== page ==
German research project looks to expand optical network capacity
A new research project is aiming to expand the capacity of optical metro and core networks.
Funded by Germany’s Federal Ministry of Education and Research (BMBF) and led by optical transport vendor, ADVA, the OptiCON project will explore technologies that could enable fibre infrastructure to carry 10 times more throughput than it does currently.
The project’s goals include leveraging unused optical spectrum, new fibre types, novel transmission schemes, as well as advanced monitoring and SDN control. The three-year project also involves the Fraunhofer Heinrich Hertz Institute (HHI), highstreet technologies, the Technical University of Munich and VPIphotonics.
Annika Dochhan, principal engineer, advanced technology, ADVA and OptiCON project lead explained: ‘This project couldn’t be more vital. With optical transmission approaching the Shannon Limit and continual increases in per-channel speeds slowly coming to an end, we’re looking at disruptive ways to expand network capacity in the future. By using untapped spectrum, we can maximise the value of dense wavelength division multiplexing (DWDM) networks and tackle soaring data demand from cloud, video and mobile.’
The research project, continued Dochhan, is about engineering the next-generation of transport networks and empowering operators to keep pace with the exponential traffic growth they are facing. She said: ‘It builds on everything we’ve achieved with our FSP 3000 open line system (OLS) and TeraFlex terminal technology, which ensures lowest cost per bit for any network. Now with OptiCON we’re taking fibre transmission to the next level.’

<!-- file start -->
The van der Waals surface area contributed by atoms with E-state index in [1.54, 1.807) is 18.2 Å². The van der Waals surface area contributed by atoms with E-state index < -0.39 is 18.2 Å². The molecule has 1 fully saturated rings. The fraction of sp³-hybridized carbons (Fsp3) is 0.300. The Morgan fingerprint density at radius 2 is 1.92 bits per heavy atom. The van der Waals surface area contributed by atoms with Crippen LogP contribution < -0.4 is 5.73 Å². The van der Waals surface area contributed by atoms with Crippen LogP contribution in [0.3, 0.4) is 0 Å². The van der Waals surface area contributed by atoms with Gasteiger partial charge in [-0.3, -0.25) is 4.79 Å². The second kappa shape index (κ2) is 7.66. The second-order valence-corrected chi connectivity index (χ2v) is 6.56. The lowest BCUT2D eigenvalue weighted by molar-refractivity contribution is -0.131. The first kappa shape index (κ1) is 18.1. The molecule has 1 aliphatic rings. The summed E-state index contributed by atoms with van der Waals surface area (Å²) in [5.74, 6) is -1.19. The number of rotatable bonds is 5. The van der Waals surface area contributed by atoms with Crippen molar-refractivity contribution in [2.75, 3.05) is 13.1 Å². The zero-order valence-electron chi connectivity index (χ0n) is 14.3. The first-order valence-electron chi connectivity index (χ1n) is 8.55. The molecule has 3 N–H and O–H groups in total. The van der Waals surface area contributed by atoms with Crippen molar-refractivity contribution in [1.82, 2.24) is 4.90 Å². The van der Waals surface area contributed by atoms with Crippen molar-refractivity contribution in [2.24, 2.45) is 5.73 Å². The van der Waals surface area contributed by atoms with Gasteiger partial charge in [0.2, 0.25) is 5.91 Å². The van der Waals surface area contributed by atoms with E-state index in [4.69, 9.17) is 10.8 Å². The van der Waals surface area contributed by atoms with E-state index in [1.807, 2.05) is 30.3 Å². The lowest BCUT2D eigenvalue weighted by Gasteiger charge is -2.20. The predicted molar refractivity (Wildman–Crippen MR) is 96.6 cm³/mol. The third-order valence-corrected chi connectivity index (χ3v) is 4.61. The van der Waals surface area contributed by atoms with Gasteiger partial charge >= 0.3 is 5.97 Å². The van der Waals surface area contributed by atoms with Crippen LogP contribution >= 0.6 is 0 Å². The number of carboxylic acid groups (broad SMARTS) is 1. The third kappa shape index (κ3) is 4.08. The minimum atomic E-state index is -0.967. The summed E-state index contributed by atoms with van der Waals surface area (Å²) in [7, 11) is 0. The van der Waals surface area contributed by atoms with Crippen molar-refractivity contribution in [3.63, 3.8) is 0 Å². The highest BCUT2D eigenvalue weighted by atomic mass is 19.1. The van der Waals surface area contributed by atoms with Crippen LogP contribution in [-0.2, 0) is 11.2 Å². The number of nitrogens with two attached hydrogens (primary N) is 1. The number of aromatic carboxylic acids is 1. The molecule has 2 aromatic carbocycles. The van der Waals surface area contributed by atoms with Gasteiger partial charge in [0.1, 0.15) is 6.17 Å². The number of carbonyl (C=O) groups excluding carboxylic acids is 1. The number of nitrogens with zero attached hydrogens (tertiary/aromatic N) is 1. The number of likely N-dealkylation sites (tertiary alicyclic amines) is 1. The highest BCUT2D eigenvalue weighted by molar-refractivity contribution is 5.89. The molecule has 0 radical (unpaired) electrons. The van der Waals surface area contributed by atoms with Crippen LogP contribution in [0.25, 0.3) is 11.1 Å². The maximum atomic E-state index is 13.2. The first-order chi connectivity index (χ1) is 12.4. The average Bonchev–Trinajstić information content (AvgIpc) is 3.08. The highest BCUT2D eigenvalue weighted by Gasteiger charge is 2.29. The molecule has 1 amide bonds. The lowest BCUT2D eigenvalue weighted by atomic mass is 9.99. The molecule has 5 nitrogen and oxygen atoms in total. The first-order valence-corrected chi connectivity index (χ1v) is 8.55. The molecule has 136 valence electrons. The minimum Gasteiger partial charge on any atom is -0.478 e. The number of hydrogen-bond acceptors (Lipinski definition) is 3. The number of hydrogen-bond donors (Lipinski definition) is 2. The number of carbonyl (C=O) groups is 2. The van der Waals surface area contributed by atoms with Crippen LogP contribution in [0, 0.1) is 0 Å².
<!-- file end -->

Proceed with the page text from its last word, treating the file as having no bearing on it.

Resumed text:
DWDM transport has historically been limited to the C-and L-bands of the optical spectrum. By working to overcome longstanding technical and economic hurdles, OptiCON hopes to enable operators to exploit much more of the available fibre bandwidth and therefore carry more bits per second. This will be achieved through a combination of technical innovations, including advanced amplifiers, improved fibres, novel transceivers, and new techniques for monitoring and control.
Ronald Freund, head of photonic networks and systems at Fraunhofer HHI commented: ‘Our work in OptiCON is focused on the physical layer and developing optical telemetry. This is crucial to enabling the fine-grained data signal adjustments needed for full capacity optimisation. As a leading research institute for optical transport technology, we have a key role to play in developing the digital society. Working with ADVA and the other partners at the centre of this cutting-edge project is very exciting. Together we’re developing the technology that will form the building blocks of tomorrow’s networks.’